Why Bubble-Bursting Is Unpredictable: Welfare Effects Of Anti-Bubble Policy When Central Banks Make Mistakes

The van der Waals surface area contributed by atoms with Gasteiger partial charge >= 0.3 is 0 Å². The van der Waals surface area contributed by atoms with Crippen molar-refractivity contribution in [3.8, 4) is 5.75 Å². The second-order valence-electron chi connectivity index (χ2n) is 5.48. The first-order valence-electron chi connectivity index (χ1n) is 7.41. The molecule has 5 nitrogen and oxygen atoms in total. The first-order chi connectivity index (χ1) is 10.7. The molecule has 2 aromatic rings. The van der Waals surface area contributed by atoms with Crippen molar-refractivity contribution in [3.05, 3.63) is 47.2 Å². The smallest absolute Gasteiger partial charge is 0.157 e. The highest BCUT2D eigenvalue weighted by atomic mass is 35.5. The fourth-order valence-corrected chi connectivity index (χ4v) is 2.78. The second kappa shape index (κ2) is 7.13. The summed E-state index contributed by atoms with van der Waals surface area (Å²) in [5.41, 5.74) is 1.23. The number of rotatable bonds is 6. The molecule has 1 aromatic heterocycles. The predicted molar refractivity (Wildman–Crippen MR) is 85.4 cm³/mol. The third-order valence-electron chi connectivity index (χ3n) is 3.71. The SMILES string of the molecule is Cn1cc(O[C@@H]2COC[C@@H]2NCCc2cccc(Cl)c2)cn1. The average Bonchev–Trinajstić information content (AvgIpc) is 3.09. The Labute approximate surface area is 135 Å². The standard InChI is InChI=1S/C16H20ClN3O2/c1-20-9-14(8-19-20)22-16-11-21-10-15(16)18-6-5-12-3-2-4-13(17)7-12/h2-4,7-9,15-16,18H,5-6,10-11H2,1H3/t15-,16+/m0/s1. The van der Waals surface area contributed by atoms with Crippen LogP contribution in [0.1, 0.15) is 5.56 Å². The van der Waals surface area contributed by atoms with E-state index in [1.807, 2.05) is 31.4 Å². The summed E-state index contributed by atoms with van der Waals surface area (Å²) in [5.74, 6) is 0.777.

This paper examines the effect of bubble-bursting policy in the case where the central bank sometimes tries to deflate an asset which is not, in fact, overpriced. We consider the case of a “semi-bubble,” where some traders know that an asset is overpriced, but others do not. Unlike most previous papers on bubble policy, our framework assumes rational traders. We also assume a finite time horizon, to rule out infinite horizon type bubbles. The market’s “fulfilled expectations” equilibria are derived, and standard tools of welfare economics are applied to evaluate the effect of anti-bubble policy. Under the assumption that the announcements of the financial authority can help less informed traders to learn more about a risky asset, market equilibria are presented and compared. We show that, if sellers care relatively more about the states where the central bank makes a negative bubble-bursting announcement, an announcement policy interferes with the asset’s ability to share risks. Conversely, if sellers care relatively less about the announcement states, an announcement policy improves risk sharing. “Information leakage” plays an important role in our analysis. Because of this leakage, central bank announcements can initiate further information revelation between traders. That is, the leakage effect can reveal information that the central bank, itself, does not have. However, this information leakage may not be welfare improving. Also, this leakage effect makes it difficult to predict the effects of bubble-bursting policy. This may complicate both private investment strategies and public policy analysis.
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